All this He has done so that we may live in the way God created it and planned it: to enjoy His eternal blessings and bear the fruit that naturally comes from being connected to the Vine, Jesus Christ. Amen.


Sunday, May 10, 2009

A Dirty Job

Fifth Sunday of Easter
May 10, 2009
John 15.1-8

The first thing you need to do to a baby when they’re born is clean them up. They’re a mess. And moms know that there are many more messes to come. They spend a lot of time cleaning them and cleaning up after them. It takes a lot of work to keep kids clean and to keep the area they’re in clean. Moms have to get their hands dirty to take care of their kids. Along the way they teach their children how to take care of themselves, how to keep things clean, and how to keep themselves clean.

I’m sure many is the time moms wish they could speak the word and the messes would vanish and everything would be instantly clean. But one of the many reasons we are grateful for our moms is that even without such powers they are still able to miraculously get things clean—including the kids.

Jesus does have miraculous power, yet, does it seem like a big deal to us? He says in the Gospel reading: You are already clean because of the word I have spoken to you. He doesn’t put time or effort into it. He speaks and it’s done. It’s so far beyond our normal experience that we don’t really know what to do with it. We’re amazed at what moms can do, we’re not quite sure what to do with what Jesus does.

One of the amazing things about moms is how they keep at it. Once one mess is taken care of another pops up. With Jesus you are declared clean and you are clean. You are actually made clean by His speaking of cleansing to you. Even the most loving and caring mother will get frustrated and tired at the seemingly endless task of cleaning up kids and cleaning up after them. But it is precisely her love and care that drives her to do it. With Jesus there is never any frustration or getting tired. His boundless love prompts Him to declare you clean.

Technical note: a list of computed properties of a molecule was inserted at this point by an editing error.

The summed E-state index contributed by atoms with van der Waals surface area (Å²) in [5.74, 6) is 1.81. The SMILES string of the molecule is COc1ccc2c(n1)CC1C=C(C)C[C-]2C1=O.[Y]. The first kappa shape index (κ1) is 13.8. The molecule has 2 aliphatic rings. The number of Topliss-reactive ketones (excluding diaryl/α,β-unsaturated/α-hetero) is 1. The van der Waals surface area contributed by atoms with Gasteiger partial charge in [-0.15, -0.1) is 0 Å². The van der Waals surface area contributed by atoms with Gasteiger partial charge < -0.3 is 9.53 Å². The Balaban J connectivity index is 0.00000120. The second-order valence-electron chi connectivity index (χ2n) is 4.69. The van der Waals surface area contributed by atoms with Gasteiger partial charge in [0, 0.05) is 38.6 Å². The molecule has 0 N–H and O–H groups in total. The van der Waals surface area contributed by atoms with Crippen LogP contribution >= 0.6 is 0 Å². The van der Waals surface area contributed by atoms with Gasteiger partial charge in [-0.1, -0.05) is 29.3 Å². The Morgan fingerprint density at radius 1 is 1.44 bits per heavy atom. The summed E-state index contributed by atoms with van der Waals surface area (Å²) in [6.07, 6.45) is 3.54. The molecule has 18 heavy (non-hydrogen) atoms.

How does a mother raise her child? She doesn’t just clean him up. There are times when it seems that’s what it consists of, but there’s a lot of hugs that go with the scrubbing and boundless compassion to go along with the discipline. Moms keep at it. They keep loving and taking care of their children. When their kids get cleaned up she knows they’re going to get dirty again. But she will keep cleaning. That’s the way Jesus is. He doesn’t make you clean and leave you be. He knows you often turn back to the filth of sin. So God does the messy work of pruning. Those who don’t bear fruit are stripped away. Those who do are pruned. It’s the only way they can bear more fruit.

Even as a child will get dirty again, the thoughts, words, and deeds that come from your heart will continue to soil your soul. So how do you bear fruit? Jesus cleanses you of your sin, how do you remain clean? Abide in Me, He says. In the same way, He abides in you. This sounds simple enough. But is it so simple? He gives the reason why we abide in Him:

As the branch cannot bear fruit by itself, unless it abides in the vine, neither can you, unless you abide in Me. I am the Vine; you are the branches. Whoever abides in Me and I in him, he it is that bears much fruit, for apart from Me you can do nothing. If anyone does not abide in Me he is thrown away like a branch and withers; and the branches are gathered, thrown into the fire, and burned.

How do we do this? How do we abide in Him and He in us? This is His answer: “If you abide in Me, and My words abide in you, ask whatever you wish, and it will be done for you.” There is how it is done. At the end He takes you back to the beginning. It begins with His Word and it is continued with His Word. He is the Vine, you are the branches. Apart from Him you can do nothing, just as a branch will wither if it is cut off from the vine. Apart from His Word you have no life. You will wither and die.

Whereas the cleaning of dirt is a temporary condition, when Christ makes you clean, you are clean. He says, “You are already clean because of the word that I have spoken to you.” Whereas water will wash off dirt, the water of Baptism is connected with the Word of Christ and cleanses your whole being. You are truly clean. Your Heavenly Father sees you as He sees His only begotten Son, without sin or stain; holy. You are as He has called you to be: His own child. You bear fruit. You live the holy life He has called you to live. You delight in serving Him by helping others in their need, by comforting them with the Gospel, by serving in the vocation to which God has called you: whether that be mother, father, neighbor, or whatever occupation you have.